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It's a curious juxtaposition, this timely intersect of mass hysteria and the nature of cults. Both situations involve manipulation, psychological control, group fanaticism, and fake leaders. Maybe one of these days we'll learn from these errors. Maybe we'll even learn before it's too late. We'll find out soon enough. It's almost too late.
And, in the road goes on forever and the party never ends category, I seem to be persona non grata in the ex-Siddha Yoga Yahoo group. I sent this yesterday, but it came back "undeliverable":
Greetings former Siddha Yogis. Or is it yogins? If times aren't strange enough for you, you might want to check out the latest in the long line of Indian gurus to generate masses of followers, "Sri Sri Ravi Shankar." Not to be confused with Ravi Shankar, or Sri Ravi Shankar, of which there are no doubt many.
I actually met the guy in April, after attending his public, hmm, darshan, or talk, in Milwaukee. I was thankful for the Muktananda experience. This guy pales in comparison, so obvious, so shallow. They don't even do the Indian music in a competent way.
He's bigger than SYDA, though they don't seem to have any ashrams around the world. He teaches a variation of pranayama exercises, and if you take his "Art of Living" course you have to sign a nondisclosure agreement. He likely takes in vastly more money than Siddha Yoga ever dreamed of. Curiously, he has a large Indian following.
I learned about him through the yoga teacher I had at the Madison VA, who emceed the Milwaukee event. I went there on a bus that was mostly Indian students at the University of Wisconsin . It was fun, and he certainly has an energy, but is a piker compared to the energy field around Muktananda. He was a longtime follower or devotee of Maharishi Mahesh Yogi, of Beatles and Mia Farrow repute (Beach Boys too).
You can find out all you need to know about Sri Sri by entering Sri Sri in Google. He was interviewed by the BBC last week. One of the comical things about the event in Milwaukee is that a representative of the Mayor, Tom Barrett, presented the guru with the key to the city. This isn't normally done, but the person doing the introduction said that Sri Sri has been given the keys to about 200 cities around the world. Could this be a result of some kind of hustle? Naahh! A fake guru? Don't be cynical.
A mini version of Sri Sri's Art of Living Course is offered through the Madison VA hospital. You have to sign the nondisclosure agreement if you want the secret "knowledge."
Sri Sri Ravi Shankar will likely have a short fifteen minutes of fame. You can tell a lot about a person by the look in his eye and in his body English. His movements are a little Nixon-like - deliberate and self-conscious. His eyes are kind of vacant, making him look a bit simple-minded.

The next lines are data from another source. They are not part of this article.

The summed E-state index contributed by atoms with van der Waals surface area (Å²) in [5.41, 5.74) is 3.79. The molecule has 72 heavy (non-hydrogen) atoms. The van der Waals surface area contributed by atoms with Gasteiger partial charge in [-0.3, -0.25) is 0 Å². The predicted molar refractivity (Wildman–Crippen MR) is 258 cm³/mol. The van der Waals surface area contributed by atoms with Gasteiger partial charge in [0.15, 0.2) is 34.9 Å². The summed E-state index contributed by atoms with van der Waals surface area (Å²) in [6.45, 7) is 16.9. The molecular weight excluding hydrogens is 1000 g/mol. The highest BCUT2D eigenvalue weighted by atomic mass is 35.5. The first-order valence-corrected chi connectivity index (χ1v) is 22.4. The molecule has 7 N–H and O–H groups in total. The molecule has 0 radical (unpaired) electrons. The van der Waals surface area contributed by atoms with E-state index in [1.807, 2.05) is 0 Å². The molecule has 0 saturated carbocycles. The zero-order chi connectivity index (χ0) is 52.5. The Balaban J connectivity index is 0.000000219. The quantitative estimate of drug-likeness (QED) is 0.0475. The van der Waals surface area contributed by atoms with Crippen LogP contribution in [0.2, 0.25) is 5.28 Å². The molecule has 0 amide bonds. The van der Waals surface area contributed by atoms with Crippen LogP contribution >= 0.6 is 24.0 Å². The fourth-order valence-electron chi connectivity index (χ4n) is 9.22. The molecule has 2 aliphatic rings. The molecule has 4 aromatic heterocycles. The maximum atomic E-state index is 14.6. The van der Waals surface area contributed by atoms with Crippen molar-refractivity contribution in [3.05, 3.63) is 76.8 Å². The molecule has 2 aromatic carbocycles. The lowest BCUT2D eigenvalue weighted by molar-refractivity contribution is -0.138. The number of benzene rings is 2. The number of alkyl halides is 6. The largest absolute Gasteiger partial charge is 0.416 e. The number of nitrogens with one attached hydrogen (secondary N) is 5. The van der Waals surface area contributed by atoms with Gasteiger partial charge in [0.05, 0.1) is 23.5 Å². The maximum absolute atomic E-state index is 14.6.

Among the things Sri Sri said in his Milwaukee appearance was that there is no such thing as global warming. This was said to swooning responses from the audience. This is a time-honored technique. "Put your faith in me, dear ones. All is well in the world, as long as you believe what I tell you without question." It is a test of faith, and also a way of solidifying conformity.
It would be short-sighted to leave "Catholicism" out of the mix. I didn't:
Can you be Catholic and disagree with the Vatican?
I grew up "Catholic," and graduated from a "Catholic" college. Then I left it for good. It's an institution created by men, is a very skewed form of "Christianity," and has no more claim as the one true religion than the Universal Life Church.
Somehow the authoritarian hierarchy of "The Church" believes that elaborate, highly sylized ritual approximates truth, as do highly convoluted arguments, doctrines, theses, and pronouncements.
It was surreal listening to "Father" Bourgeois talking about how "God" chose "Mary" to be the mother of his son, and blah, blah, blah on conventional wisdom about "Jesus" (Yeshua) and other assumed realities.
It's actually the same kind of "magical thinking" that established "authorities" call the beliefs of other religions and "cults." Handed down assumed wisdom is still pretend wisdom, carrying the same weight as a childhood tea party with imagined guests and empty cups.
In this entire context, is the "ordination" of women such a big deal? Begging acceptance in a men's club of pretenders seems to me a huge waste of talent, energy, and aspiration to the highest. The highest dwells within oneself, not in the institutions and buildings of men.